Mass protests brought towns in Ethiopia’s northern Amhara region to a standstill last week as demonstrators, largely university students, took their frustration to the streets over the June 18 massacre of hundreds of civilians by rebel fighters.
Protests began in the capital, Addis Ababa, on June 25, before larger demonstrations were held in the cities of Gondar and the Amhara capital, Bahir Dar, through July 1. Protesters denounced the killings and criticised the government’s inability to curb worsening ethnic violence.
“I went to the demonstration because I’m sick of violence against women and children,” said Geremew Habtemariam, a student in Bahir Dar who took part in protests last week. “Being ethnic Amhara is becoming a death sentence in some parts of the country.”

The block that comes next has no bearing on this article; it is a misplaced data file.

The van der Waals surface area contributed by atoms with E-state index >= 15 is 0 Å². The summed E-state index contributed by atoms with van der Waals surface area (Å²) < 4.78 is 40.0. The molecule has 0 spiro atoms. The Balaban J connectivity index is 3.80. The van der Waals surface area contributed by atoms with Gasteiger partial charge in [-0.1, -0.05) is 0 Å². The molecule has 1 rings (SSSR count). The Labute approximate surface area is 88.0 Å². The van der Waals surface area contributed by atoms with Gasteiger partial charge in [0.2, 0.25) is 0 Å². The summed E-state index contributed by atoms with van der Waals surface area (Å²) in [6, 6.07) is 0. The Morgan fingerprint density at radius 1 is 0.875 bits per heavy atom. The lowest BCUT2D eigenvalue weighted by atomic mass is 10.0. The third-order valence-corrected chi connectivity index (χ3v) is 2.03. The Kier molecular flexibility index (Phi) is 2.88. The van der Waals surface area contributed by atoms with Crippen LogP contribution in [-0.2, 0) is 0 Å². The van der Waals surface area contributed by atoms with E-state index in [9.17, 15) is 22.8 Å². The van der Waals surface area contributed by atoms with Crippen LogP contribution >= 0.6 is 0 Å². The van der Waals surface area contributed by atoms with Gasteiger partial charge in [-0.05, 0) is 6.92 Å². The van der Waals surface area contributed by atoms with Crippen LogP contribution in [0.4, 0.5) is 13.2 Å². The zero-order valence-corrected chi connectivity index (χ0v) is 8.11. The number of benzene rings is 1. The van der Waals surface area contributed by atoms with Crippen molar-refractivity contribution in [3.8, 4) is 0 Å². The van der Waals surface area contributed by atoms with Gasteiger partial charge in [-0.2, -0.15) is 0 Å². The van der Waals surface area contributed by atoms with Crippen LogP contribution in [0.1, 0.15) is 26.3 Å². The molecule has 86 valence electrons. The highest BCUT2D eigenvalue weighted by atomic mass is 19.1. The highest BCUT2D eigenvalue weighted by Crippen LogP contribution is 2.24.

Days after the protests, reports emerged of yet another mass killing of civilians in the country’s Oromia region on Monday.
In the tragedy that triggered the protest, armed men killed hundreds of people two weeks ago in the Gimbi district of Oromia, some 380km west of Addis Ababa. The victims all belonged to the Amhara, Ethiopia’s second-largest ethnic group, and witnesses say killings began in the morning and continued unabated until the rebels left at about 4pm that day.
Weeks later, bereaved father Abdu Ahmed said he remains broken over the loss of his teenage daughters Hayat and Birtukan. “They shot at everyone, even children and the elderly,” he told Al Jazeera over the phone. “What kind of madman targets defenceless girls?”
“I’ve personally lost count of the number of bodies I’ve buried,” Ali Said, a survivor told Al Jazeera. “Many died from gunshots or in the fire, but I’ve discovered bodies that were hacked to death as well.”